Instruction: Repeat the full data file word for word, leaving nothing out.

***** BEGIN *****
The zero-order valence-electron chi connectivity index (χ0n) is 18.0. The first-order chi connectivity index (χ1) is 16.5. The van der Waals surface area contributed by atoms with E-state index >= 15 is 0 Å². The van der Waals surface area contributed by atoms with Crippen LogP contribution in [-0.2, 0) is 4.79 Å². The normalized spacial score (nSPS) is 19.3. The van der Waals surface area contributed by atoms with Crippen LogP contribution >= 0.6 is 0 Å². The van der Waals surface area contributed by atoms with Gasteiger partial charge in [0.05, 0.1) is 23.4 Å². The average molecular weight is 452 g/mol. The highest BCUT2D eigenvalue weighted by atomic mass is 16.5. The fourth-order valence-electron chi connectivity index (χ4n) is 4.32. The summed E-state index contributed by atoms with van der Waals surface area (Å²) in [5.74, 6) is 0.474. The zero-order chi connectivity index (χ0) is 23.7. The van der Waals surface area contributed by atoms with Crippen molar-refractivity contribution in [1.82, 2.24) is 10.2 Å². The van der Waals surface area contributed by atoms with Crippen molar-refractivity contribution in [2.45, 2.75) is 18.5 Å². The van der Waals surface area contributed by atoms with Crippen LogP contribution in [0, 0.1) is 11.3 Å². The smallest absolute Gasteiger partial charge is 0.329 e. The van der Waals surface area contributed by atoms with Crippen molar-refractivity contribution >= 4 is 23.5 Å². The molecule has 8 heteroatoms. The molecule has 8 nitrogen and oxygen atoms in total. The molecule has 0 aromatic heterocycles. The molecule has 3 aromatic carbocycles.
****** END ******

The zero-order valence-electron chi connectivity index (χ0n) is 18.0. The first-order chi connectivity index (χ1) is 16.5. The van der Waals surface area contributed by atoms with E-state index >= 15 is 0 Å². The van der Waals surface area contributed by atoms with Crippen LogP contribution in [-0.2, 0) is 4.79 Å². The normalized spacial score (nSPS) is 19.3. The van der Waals surface area contributed by atoms with Crippen LogP contribution >= 0.6 is 0 Å². The van der Waals surface area contributed by atoms with Gasteiger partial charge in [0.05, 0.1) is 23.4 Å². The average molecular weight is 452 g/mol. The highest BCUT2D eigenvalue weighted by atomic mass is 16.5. The fourth-order valence-electron chi connectivity index (χ4n) is 4.32. The summed E-state index contributed by atoms with van der Waals surface area (Å²) in [5.74, 6) is 0.474. The zero-order chi connectivity index (χ0) is 23.7. The van der Waals surface area contributed by atoms with Crippen molar-refractivity contribution in [1.82, 2.24) is 10.2 Å². The van der Waals surface area contributed by atoms with Crippen molar-refractivity contribution in [2.45, 2.75) is 18.5 Å². The van der Waals surface area contributed by atoms with Crippen LogP contribution in [0, 0.1) is 11.3 Å². The smallest absolute Gasteiger partial charge is 0.329 e. The van der Waals surface area contributed by atoms with Crippen molar-refractivity contribution >= 4 is 23.5 Å². The molecule has 8 heteroatoms. The molecule has 8 nitrogen and oxygen atoms in total. The molecule has 0 aromatic heterocycles. The molecule has 3 aromatic carbocycles.